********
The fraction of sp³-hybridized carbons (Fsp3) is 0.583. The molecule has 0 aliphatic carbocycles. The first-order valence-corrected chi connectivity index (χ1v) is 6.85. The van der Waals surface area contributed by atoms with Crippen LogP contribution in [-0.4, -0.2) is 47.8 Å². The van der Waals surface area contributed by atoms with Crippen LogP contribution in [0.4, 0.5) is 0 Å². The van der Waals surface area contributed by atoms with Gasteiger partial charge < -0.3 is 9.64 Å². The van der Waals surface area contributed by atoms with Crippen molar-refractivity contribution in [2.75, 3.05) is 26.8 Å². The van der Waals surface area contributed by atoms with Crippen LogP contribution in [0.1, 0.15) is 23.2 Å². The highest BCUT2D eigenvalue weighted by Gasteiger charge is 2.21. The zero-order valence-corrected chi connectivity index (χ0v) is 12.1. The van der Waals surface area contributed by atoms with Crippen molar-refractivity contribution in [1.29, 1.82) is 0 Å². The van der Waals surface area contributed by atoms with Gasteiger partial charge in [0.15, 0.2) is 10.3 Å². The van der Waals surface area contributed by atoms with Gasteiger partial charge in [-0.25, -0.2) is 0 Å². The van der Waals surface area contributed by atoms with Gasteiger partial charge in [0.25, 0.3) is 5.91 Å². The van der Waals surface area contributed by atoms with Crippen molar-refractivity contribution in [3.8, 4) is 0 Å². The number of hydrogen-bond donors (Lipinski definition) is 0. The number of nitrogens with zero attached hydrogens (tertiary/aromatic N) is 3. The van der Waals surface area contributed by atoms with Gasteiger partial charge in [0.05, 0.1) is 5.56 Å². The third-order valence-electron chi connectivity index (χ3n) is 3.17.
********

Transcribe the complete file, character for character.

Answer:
The fraction of sp³-hybridized carbons (Fsp3) is 0.583. The molecule has 0 aliphatic carbocycles. The first-order valence-corrected chi connectivity index (χ1v) is 6.85. The van der Waals surface area contributed by atoms with Crippen LogP contribution in [-0.4, -0.2) is 47.8 Å². The van der Waals surface area contributed by atoms with Crippen LogP contribution in [0.4, 0.5) is 0 Å². The van der Waals surface area contributed by atoms with Gasteiger partial charge < -0.3 is 9.64 Å². The van der Waals surface area contributed by atoms with Crippen molar-refractivity contribution in [2.75, 3.05) is 26.8 Å². The van der Waals surface area contributed by atoms with Crippen LogP contribution in [0.1, 0.15) is 23.2 Å². The highest BCUT2D eigenvalue weighted by Gasteiger charge is 2.21. The zero-order valence-corrected chi connectivity index (χ0v) is 12.1. The van der Waals surface area contributed by atoms with Crippen molar-refractivity contribution in [1.29, 1.82) is 0 Å². The van der Waals surface area contributed by atoms with Gasteiger partial charge in [0.15, 0.2) is 10.3 Å². The van der Waals surface area contributed by atoms with Gasteiger partial charge in [-0.25, -0.2) is 0 Å². The van der Waals surface area contributed by atoms with Gasteiger partial charge in [0.25, 0.3) is 5.91 Å². The van der Waals surface area contributed by atoms with Crippen molar-refractivity contribution in [3.8, 4) is 0 Å². The number of hydrogen-bond donors (Lipinski definition) is 0. The number of nitrogens with zero attached hydrogens (tertiary/aromatic N) is 3. The van der Waals surface area contributed by atoms with Gasteiger partial charge in [0.05, 0.1) is 5.56 Å². The third-order valence-electron chi connectivity index (χ3n) is 3.17.